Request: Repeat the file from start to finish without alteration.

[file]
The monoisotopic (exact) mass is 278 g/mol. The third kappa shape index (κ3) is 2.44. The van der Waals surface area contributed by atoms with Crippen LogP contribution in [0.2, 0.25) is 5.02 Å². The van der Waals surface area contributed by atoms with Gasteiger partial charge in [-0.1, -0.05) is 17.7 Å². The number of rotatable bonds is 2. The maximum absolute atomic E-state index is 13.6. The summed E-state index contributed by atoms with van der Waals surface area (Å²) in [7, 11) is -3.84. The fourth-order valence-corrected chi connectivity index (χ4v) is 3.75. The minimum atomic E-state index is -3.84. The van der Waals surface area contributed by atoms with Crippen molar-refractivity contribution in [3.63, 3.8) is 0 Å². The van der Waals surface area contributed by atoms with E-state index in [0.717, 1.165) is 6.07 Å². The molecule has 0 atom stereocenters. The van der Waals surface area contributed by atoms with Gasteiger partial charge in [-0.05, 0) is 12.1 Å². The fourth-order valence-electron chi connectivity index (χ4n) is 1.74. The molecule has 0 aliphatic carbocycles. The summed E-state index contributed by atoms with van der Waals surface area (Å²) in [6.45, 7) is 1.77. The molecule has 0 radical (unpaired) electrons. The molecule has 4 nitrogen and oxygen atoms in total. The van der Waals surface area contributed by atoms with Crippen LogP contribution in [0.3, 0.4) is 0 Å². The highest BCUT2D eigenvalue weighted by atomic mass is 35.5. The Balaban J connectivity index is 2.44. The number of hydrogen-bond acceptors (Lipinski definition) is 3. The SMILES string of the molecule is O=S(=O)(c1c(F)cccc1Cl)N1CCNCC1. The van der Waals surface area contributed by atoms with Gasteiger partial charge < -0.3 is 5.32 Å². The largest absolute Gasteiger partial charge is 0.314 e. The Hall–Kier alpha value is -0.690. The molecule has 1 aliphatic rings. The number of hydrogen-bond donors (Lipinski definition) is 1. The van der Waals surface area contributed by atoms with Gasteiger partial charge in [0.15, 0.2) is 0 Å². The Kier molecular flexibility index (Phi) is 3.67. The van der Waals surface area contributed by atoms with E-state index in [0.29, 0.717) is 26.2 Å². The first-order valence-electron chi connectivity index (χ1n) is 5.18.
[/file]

The monoisotopic (exact) mass is 278 g/mol. The third kappa shape index (κ3) is 2.44. The van der Waals surface area contributed by atoms with Crippen LogP contribution in [0.2, 0.25) is 5.02 Å². The van der Waals surface area contributed by atoms with Gasteiger partial charge in [-0.1, -0.05) is 17.7 Å². The number of rotatable bonds is 2. The maximum absolute atomic E-state index is 13.6. The summed E-state index contributed by atoms with van der Waals surface area (Å²) in [7, 11) is -3.84. The fourth-order valence-corrected chi connectivity index (χ4v) is 3.75. The minimum atomic E-state index is -3.84. The van der Waals surface area contributed by atoms with Crippen molar-refractivity contribution in [3.63, 3.8) is 0 Å². The van der Waals surface area contributed by atoms with E-state index in [0.717, 1.165) is 6.07 Å². The molecule has 0 atom stereocenters. The van der Waals surface area contributed by atoms with Gasteiger partial charge in [-0.05, 0) is 12.1 Å². The fourth-order valence-electron chi connectivity index (χ4n) is 1.74. The molecule has 0 aliphatic carbocycles. The summed E-state index contributed by atoms with van der Waals surface area (Å²) in [6.45, 7) is 1.77. The molecule has 0 radical (unpaired) electrons. The molecule has 4 nitrogen and oxygen atoms in total. The van der Waals surface area contributed by atoms with Crippen LogP contribution in [0.3, 0.4) is 0 Å². The highest BCUT2D eigenvalue weighted by atomic mass is 35.5. The Balaban J connectivity index is 2.44. The number of hydrogen-bond acceptors (Lipinski definition) is 3. The SMILES string of the molecule is O=S(=O)(c1c(F)cccc1Cl)N1CCNCC1. The van der Waals surface area contributed by atoms with Gasteiger partial charge < -0.3 is 5.32 Å². The largest absolute Gasteiger partial charge is 0.314 e. The Hall–Kier alpha value is -0.690. The molecule has 1 aliphatic rings. The number of hydrogen-bond donors (Lipinski definition) is 1. The van der Waals surface area contributed by atoms with Gasteiger partial charge in [0.15, 0.2) is 0 Å². The Kier molecular flexibility index (Phi) is 3.67. The van der Waals surface area contributed by atoms with E-state index in [0.29, 0.717) is 26.2 Å². The first-order valence-electron chi connectivity index (χ1n) is 5.18.